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Yes, the title of the movie being projected here is "Cock of the Air," a rediscovered Howard Hughes production from 1932. (Photo: Emily Berl for The New York Times)

Yes, the title of the movie being projected here is “Cock of the Air,” a rediscovered Howard Hughes production from 1932. (Photo: Emily Berl for The New York Times)

In a series of articles on mediateacher.net, the importance of how, where, and why media artifacts are accessed and preserved has been discussed from a variety of angles, not only in terms of films from the early years of cinema (or more recent examples like Lawrence of Arabia or the efforts of Christopher Nolan) but also related to students today and their own productions.  An article in today’s New York Times —The Race to Save the Films We Loveprovides a current update by Manohla Dargis on the state of film preservation, which includes topics related to economics, sound recording, chemistry, digital technologies, and a variety of other issues.

I am guessing that THIS will be the Seven Samurai reference (okay, it's six, but go with it) that will be remembered from this year.

I am guessing that THIS will be the Seven Samurai reference (okay, it’s six, but go with it) that will be remembered from this year.

The new trailer for Star Wars: Rogue One debuted during the Olympics coverage yesterday, and it looked pretty amazing.  (And it was even more enticing than the initial teaser, which already had fans energized.)  Just one point that I feel needs to be made for teachers gearing up for a new year of media literacy: Kurosawa.

The foremost acknowledged influence on Star Wars is Akira Kurosawa’s Hidden FortressAny student of moving images or educators who wish to explore the vital contemporary Star Wars universe is well advised to explore the singular power of director Akira Kurosawa and his influence on George Lucas.  For me, there appears to be some major inspiration from the universe of the Japanese cinematic master in the trailer for Rogue One (directed by Gareth Edwards), except in this case the references are to The Seven Samurai.  Whatever the inspirations, things appear to be looking good for the realm of Jedi, Force, and Dark Side.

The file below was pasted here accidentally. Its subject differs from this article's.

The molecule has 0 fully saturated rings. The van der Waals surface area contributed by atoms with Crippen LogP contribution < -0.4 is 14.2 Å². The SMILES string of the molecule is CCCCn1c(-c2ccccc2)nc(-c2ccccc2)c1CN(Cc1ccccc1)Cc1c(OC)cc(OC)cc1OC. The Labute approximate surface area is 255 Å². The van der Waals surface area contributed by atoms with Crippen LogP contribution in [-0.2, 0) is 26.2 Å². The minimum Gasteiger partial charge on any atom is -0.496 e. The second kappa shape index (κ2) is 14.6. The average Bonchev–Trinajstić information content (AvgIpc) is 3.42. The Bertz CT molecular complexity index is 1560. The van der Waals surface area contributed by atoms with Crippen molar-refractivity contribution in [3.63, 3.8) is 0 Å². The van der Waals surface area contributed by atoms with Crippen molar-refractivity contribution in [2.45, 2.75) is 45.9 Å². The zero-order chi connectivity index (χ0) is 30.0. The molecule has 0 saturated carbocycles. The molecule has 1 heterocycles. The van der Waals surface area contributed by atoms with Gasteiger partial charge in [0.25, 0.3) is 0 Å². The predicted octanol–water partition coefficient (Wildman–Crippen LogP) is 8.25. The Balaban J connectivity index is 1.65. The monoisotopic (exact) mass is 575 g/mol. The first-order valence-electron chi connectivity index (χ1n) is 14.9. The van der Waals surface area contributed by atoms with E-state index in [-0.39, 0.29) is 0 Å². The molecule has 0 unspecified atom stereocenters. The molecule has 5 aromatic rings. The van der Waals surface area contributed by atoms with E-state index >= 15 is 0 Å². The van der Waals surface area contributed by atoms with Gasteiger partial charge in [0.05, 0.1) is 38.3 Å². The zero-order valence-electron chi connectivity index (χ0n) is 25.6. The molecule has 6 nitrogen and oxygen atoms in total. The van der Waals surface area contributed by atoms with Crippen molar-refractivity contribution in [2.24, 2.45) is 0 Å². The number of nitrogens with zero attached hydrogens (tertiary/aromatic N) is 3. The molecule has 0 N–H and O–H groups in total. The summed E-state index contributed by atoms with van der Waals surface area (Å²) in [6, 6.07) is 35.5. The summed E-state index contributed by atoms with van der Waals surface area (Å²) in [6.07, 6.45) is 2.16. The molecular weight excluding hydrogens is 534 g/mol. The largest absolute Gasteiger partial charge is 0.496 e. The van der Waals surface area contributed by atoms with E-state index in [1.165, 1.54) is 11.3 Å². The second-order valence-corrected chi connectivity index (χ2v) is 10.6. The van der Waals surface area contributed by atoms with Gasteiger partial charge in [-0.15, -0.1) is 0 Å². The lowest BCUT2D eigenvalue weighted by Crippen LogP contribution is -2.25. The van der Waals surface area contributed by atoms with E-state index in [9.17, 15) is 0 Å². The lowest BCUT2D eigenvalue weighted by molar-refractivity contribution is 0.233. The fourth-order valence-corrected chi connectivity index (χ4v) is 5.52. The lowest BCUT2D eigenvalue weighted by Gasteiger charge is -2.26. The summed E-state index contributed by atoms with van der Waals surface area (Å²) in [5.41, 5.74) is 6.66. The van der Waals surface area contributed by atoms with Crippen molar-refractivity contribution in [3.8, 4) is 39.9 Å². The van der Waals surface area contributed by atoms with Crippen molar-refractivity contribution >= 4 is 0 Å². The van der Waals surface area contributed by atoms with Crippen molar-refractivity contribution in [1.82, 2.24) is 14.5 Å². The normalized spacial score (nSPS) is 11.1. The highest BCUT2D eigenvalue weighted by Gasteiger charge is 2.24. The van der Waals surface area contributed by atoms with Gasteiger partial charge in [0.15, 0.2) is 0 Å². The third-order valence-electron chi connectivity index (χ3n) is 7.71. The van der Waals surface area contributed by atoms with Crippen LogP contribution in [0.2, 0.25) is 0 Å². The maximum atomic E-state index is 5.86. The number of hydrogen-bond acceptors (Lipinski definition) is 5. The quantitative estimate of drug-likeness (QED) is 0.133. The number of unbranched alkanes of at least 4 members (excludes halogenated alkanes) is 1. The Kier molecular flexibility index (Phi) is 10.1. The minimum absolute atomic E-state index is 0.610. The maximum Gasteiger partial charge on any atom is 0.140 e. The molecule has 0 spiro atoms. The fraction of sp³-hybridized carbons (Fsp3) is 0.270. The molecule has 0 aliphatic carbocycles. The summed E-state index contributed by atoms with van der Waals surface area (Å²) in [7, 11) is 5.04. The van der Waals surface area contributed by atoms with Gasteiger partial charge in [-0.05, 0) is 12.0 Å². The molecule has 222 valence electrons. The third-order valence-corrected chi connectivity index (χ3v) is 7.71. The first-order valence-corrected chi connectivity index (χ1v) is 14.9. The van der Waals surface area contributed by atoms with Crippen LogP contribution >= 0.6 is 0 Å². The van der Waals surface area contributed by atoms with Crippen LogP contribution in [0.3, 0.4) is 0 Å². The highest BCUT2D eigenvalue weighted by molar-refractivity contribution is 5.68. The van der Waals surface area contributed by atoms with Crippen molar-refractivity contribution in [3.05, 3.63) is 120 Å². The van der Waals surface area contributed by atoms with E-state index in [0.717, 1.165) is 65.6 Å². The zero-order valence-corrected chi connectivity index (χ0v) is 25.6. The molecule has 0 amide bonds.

KhizrkhanIn this Presidential election season (or perhaps we should start calling it “epoch” with the current length of campaigns in the U.S.), it is no surprise to return regularly to political topics through our posts following the recent “Ands” and thes” and things like that and the earlier Politics, Satire, and Media as well as Politics & Media 2.  Meanwhile, the recent flurry of media-fueled moments in the current Presidential campaign has generated moments of visual communication that appear to have all the earmarks of major historical images in the making.  The appearance of the parents of Capt. Humayun Khan, killed in Iraq in 2004, at the Democratic National Convention has set off some of the most powerful political aftershocks seen in contemporary American politics.  There are many indications that the image of Mr. Khizr Khan pulling out a pocket-sized version of the American constitution from his jacket to punctuate a major point in his speech, with his wife Ghazala Khan standing stoically by his side, will stand as a striking image of our times.

UnknownAstonishingly, the Khans had already appeared in an acclaimed documentary from 2008 that featured families of slain American veterans: Section 60: Arlington National Cemetery.  In this piece appearing today on Democracy Now!, an excerpt from the film is shown which depicts the couple visiting their son’s grave and both Khizr and Ghazala Khan discussing the impact of his death and their visits to the cemetery on their lives.  There is also an interview with a co-director of the film, Jon Alpert.     

Squad Goals: ya better nail this one or else! Exec. Prod. and UPM of Suicide Squad on set.

Squad Goals : ya better nail this one or else !     Exec. Prod. & UPM of Suicide Squad on set.